Stehn continued, “In my opinion, the court’s reasoning was at least partially flawed.  The court concluded that the death of the 23 whooping cranes (8.5% of the flock) in the 2008-09 winter was a rare convergence of unforeseeable, unique events, a perfect storm scenario, that is unlikely to imminently happen again.  Data that I collected in my 29 years at the Aransas National Wildlife Refuge indicated that whooping crane die-offs have happened before.  For example, 11 whooping cranes (7.5% of the flock) had died in the 1990-91 winter when marsh salinities had been extremely high.   Back then, we didn’t know enough to make the connection between river inflows, blue crabs, and whooping crane health.  That connection was fully demonstrated in the recent court case, and the court ruling did not throw out that linkage.  More recently, I believe crane mortality was also unusually high in the 2011-12 winter, but that data was not collected after my retirement due to a change in the aerial method of counting the cranes where only a portion of the flock is surveyed and mortality is not documented. Future crane die-offs related to drought and insufficient inflows are foreseeable and will continue to occur.”

“The need to provide sufficient river inflows to keep our bays productive is just one of the issues facing the whooping crane population” advised Tom Stehn. He explainedheader1.jpg other potential problems stating that, “With the ongoing sea level rise forecast to reach more than 3 feet by the end of the century, all of the current whooping crane marshes will become too deep for the whooping cranes to use.  Also, as the climate warms and we no longer get sustained hard freezes, black mangrove normally killed by cold weather is moving north and will likely become the dominant plant over the entire Texas coast, replacing plants such as Carolina wolfberry that whoopers feed upon heavily every fall.  A species that loses its habitat is in for hard times.”

Stehn enlarged on the problems by describing: “The picture is also alarming in the crane’s migration corridor, where decreased rainfall amounts are expected to dry up stopover wetlands, and thousands of wind turbines and associated power lines are being built right next to whooping crane wetlands.  And illegal shootings of Aransas whooping cranes is still occurring; note the two instances of radio-tagged birds found dead in the last few winters.  Now is not the time for the Court to negate measures that would help the whooping crane.”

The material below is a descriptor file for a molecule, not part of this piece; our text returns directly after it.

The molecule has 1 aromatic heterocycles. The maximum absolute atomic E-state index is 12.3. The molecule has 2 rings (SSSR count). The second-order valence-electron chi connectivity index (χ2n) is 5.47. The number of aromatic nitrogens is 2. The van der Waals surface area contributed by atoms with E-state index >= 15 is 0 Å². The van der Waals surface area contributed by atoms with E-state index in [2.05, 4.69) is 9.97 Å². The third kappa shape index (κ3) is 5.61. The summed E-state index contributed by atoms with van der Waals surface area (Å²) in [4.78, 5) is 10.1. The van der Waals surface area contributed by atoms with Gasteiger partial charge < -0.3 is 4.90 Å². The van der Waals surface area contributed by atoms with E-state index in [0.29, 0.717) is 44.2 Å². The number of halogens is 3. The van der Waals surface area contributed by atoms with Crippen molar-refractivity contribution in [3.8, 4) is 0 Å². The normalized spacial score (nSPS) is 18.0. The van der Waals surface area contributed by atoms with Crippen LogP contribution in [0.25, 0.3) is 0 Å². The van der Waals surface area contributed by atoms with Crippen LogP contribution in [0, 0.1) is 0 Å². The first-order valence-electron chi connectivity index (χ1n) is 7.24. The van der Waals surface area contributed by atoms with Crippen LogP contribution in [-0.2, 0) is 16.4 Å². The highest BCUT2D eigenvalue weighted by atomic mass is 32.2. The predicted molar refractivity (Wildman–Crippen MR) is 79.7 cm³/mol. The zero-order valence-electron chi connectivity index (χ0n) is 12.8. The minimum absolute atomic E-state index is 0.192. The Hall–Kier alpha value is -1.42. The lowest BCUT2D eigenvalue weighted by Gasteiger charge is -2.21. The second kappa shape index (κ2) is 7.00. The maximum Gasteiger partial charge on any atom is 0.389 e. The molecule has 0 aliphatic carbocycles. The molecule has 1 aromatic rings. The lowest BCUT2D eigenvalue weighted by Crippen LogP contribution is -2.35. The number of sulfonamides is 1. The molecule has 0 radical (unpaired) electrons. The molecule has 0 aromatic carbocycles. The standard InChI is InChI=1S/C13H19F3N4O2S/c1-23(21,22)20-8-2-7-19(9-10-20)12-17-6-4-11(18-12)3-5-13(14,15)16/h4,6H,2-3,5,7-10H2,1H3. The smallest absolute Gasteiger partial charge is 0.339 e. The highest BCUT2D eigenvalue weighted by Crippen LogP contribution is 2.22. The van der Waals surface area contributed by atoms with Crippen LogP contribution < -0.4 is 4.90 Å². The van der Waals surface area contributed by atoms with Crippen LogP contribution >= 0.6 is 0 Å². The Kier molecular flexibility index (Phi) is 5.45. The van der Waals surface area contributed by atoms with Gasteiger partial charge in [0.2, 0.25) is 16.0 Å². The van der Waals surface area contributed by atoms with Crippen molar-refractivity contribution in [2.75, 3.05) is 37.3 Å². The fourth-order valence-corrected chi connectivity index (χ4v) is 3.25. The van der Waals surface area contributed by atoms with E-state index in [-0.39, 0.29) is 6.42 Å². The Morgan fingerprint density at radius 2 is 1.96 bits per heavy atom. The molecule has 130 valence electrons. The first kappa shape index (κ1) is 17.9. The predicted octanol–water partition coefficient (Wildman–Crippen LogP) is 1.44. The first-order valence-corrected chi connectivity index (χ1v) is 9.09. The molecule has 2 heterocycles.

“For the whooping crane to survive, people need to remain vigilant and continue working to help the species” said Stehn. And he opined: “Yes, providing the needed inflows to keep our bays healthy and provide the crabs and wolfberries that the whooping cranes need to survive may very well mean people will have to become better water conservationists, but South Texans should be willing to support that choice.  Just observe the stream of cars late Friday afternoons pouring into the Coastal Bend for a weekend of fishing and nature appreciation.  If you want to see lots of birds and like to catch fish in San Antonio and Aransas Bays that both rely on river inflows, you should be disturbed by the court ruling.”

Tom Stehn concluded by recounting: “As stated perfectly in the Caller-Times editorial of July 2nd, I totally agree that the state of Texas ‘needs to develop a management plan in the birds’ best interest and enforce it’.  So far, Texas water managers and legislators have failed to provide minimum conservation flows essential for our priceless Texas rivers and bays.  To comply with the Endangered Species Act, the Guadalupe-Blanco River authority should voluntarily write a Habitat Conservation Plan for the whooping crane to provide the necessary inflows.  If the GBRA had been willing to do this, litigation would not have been needed in the first place since that had been the main judgment The Aransas Project had asked for in the litigation.   In summary, without a change of direction, how can we expect our bays and whooping cranes to remain healthy when new water rights continue to be granted from the Guadalupe River that many conservationists feel is already over-appropriated?”

 ***** FOTWW’s mission is to protect the Aransas/Wood Buffalo population
of wild whooping cranes and their habitat
. *****